The care of an Electric Vehicle (EV) is not much different than a combustion-powered car. An electric car’s mechanisms are much simpler than those of a conventional car; it has fewer moving parts than a gasoline engine; it has a single-speed transmission and it has fewer parts that eventually break and need to be replaced or repaired. The major difference between the two is the large lithium battery used to store operating energy for the electric car.
When planning a trip or to store the EV for a longer period of time you have a little extra planning to do. The high quality of lithium-ion batteries used in EV’s is worlds apart from the quality of the lithium-ion found in cell phones and computers. EV’s self-discharging is so minimal that it is likely the user will not notice any loss of energy as you would in a cell phone or computer.
There are four factors that lead to diminished efficiency in an EV lithium-ion battery:
- Age of batteries
- Number of charging cycles
- Minimizing the number of full charges (100%) and low charges (5%)
- Temperature of the batteries
Most EV users can expect a battery life of 10-20 years if the batteries are properly cared for. If you have used a cell phone you are familiar with the concept of charging cycles. Simply stated a charging cycle is the process of fully charging, then discharging the battery. Lithium-ion batteries don’t do well in a high, or low state of charge. By leaving the battery charging to 100% you could accelerate the wear on the battery cells. The degradation process typically begins around 1500-2000 cycles with EV batteries. Some EV’s have a cabin overheat feature that helps keep the car cool when temperatures reach 105 degrees (consumes energy).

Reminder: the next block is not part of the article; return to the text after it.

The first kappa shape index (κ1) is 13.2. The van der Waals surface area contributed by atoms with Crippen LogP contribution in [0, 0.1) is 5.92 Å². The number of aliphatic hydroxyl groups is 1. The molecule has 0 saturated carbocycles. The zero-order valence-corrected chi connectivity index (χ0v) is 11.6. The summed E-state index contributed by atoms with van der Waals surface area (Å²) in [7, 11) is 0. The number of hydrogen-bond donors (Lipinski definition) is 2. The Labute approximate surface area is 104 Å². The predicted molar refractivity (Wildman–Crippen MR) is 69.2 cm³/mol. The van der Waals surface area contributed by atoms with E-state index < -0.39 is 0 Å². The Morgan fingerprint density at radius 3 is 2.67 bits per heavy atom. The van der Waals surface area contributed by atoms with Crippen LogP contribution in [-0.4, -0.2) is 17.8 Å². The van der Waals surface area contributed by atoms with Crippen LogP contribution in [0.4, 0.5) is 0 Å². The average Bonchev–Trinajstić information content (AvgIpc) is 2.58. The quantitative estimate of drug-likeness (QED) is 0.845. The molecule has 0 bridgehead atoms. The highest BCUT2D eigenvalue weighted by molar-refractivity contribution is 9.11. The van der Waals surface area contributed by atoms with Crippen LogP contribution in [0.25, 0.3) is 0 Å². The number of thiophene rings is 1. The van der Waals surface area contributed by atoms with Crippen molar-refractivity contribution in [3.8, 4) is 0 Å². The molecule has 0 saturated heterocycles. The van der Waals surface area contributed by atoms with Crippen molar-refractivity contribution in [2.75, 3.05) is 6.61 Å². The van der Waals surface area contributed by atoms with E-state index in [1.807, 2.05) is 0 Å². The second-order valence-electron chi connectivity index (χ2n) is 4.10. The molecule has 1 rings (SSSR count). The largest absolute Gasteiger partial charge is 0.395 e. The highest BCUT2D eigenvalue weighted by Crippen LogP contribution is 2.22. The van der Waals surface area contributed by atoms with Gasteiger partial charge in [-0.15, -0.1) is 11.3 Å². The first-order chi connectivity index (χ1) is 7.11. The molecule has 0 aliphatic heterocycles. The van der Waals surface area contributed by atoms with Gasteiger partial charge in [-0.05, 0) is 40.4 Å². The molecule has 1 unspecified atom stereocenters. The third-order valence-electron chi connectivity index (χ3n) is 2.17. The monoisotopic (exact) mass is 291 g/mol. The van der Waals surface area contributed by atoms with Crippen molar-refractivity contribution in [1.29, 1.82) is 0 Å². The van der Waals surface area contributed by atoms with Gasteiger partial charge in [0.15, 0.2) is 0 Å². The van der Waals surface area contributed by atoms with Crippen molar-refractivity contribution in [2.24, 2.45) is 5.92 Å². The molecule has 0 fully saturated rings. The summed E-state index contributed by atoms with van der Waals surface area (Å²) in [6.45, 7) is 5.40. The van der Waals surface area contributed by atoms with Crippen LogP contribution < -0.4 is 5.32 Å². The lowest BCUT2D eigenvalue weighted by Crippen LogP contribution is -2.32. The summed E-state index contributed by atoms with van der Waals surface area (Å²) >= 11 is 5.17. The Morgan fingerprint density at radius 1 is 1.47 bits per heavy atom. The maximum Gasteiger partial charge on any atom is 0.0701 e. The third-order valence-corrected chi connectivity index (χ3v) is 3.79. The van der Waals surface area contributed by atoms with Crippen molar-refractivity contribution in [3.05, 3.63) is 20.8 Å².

Always keep the EV away from harsh weather conditions such as cold and wind; if storing in the summer months try to keep the car under a covered area and shaded.
Best Charging Level
Lithium-ion batteries are best stored at around 50% of charge. You can help maintain the charge by keeping the car in a garage or under cover and away from snow, ice and high heat and keeping the EV on the charger. If you are leaving the EV for a longer time and you are unable to plug it in you should charge the EV to about 80-90% as it will consume energy while you are away. If you are leaving for a shorter time, consider a 70-80% charged level.
Energy Savings Tips
Each manufacturer has different recommendations based on if the EV is plugged in or not. You may be able to preserve battery consumption by setting the Sentry Mode to off; if equipped with an auto pilot feature you may want to set the Stand by Mode to off as this mode keeps the EV’s computer on so it has instant access to all features.
Avoid Frequent Remote App Connections
If you have an EV monitor application on your phone, make sure you park the EV in an area that has a strong cellular signal and connection.
Remember, each time you access your EV with your app it “wakes” the car up and it will stay in the this mode for about 15 minutes consuming more energy.
If you are leaving the EV plugged in you can expect the car will remain at the same charge percentage if there are no power outages. If the car is not plugged in you may expect a lower power supply. Most manufacturers recommend that you maintain about an 80% level of charge to extend battery life. We suggest you thoroughly review your manufacturer’s recommended care guide for extended storage and non-use periods.
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